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Federal Broadband Report proves wisdom of bi-partisan law to promote competition/reduce regulation

Many have missed the high significance of the NTIA Commerce Department report: "Networked Nation: Broadband in America."

  • In particular, press reports, which zeroed in on the histrionics of broadband critics, totally "missed the proverbial forest for the trees" on this one.
  • The fact is that this report is a very big deal for national broadband policy.    

First, this official United States Government report represents the consensus policy thinking and sign-off of all the many parts of the United States Government involved in setting United States broadband policy, including but not limited to: NTIA, FCC, FTC, USTR, CEA, OMB, OSTP, and the Federal Departments of Commerce, Treasury, State, Justice, and Agriculture. 

Second, this is the first and only official and comprehensive U.S. Executive Branch assessment of U.S. broadband strategy/policy and of U.S. progress in deploying broadband. Broadband critics can no longer say there is no official or clear U.S. Government broadband policy, because here it is:

Super ZDNet piece opposing net neutrality -- "Save Internet Freedom -- from Regulation"

Larry Downes produced an outstanding analysis for ZDNet today which he entitled "Save Internet Freedom -- From Regulation."

I strongly recommend it as it is one of the most cogent and persuasive pieces I have read in a long time on the subject.

He does a great service by putting the issue into much clearer context -- vis-a-vis other industries and past attempts to regulate where the government shouldn't have. 

Great new analogy why Net neutrality is an irrational policy in a new The Hill editorial

I always enjoy learning about a new fresh take on an old issue.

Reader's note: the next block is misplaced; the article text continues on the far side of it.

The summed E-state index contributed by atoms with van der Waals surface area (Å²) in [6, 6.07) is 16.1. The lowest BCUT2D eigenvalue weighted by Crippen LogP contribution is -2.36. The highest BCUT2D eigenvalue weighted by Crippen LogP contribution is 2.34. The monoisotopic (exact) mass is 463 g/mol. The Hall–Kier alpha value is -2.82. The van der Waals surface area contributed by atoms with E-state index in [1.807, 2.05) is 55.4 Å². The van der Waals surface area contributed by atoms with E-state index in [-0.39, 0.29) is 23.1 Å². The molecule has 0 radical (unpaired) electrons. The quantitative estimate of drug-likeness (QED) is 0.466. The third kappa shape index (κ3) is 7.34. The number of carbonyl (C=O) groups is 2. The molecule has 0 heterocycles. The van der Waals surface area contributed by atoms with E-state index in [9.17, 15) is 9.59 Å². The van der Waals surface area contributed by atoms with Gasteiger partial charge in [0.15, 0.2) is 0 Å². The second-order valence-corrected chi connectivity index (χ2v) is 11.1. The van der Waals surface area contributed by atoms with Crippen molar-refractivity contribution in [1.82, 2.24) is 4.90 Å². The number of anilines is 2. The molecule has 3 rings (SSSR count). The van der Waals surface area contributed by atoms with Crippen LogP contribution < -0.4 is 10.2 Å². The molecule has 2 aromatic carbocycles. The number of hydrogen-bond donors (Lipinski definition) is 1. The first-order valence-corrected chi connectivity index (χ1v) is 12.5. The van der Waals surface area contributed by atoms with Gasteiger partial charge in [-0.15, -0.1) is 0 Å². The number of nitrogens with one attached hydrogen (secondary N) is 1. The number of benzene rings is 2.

Kudos to Dr. Daniel Ballon who wrote a great editorial on net neutrality for The Hill newspaper: "Net neutrality punishes everyone for Comcast's actions."  

He recounts a great analogy about how "neutral" networks on Black Monday, the stock market crash of October 19, 1987, was made worse by a traffic jam of orders that couuld not be managed in an orderly fashion to keep the stock market functioning and open.

  • "After Black Monday, exchanges recognized the need to create “express lanes” and prioritize traffic to ensure orderly market function. The chairman of the House Telecommunications and Finance Subcommittee, Rep. Edward Markey (D-Mass), also understood the benefits of placing “sensible speed limits on our market participants so that individual investors and our biggest market players can happily co-exist.” Markey recognized that neutral markets fail as predictably “as if we turned off all the nation’s stoplights,” and “made all speed limits voluntary.”

At its core, the policy of net neutrality, that all traffic is always treated equally no matter what is -- unreasonable, unwise, and irrational.

Verizon's any device/any apps initiative proves competition/market forces work! -- 3 takeaways

Verizon's announcement that it will allow customers to choose any app and/or any device on its entire network in 2008 is proof positive that competitive market forces best serve consumers, not rigid net neutrality regulation or legislation.

I see three big takeaways from the Verizon announcement: consumer protection/reliability; market discipline, and more diversity of consumer choice.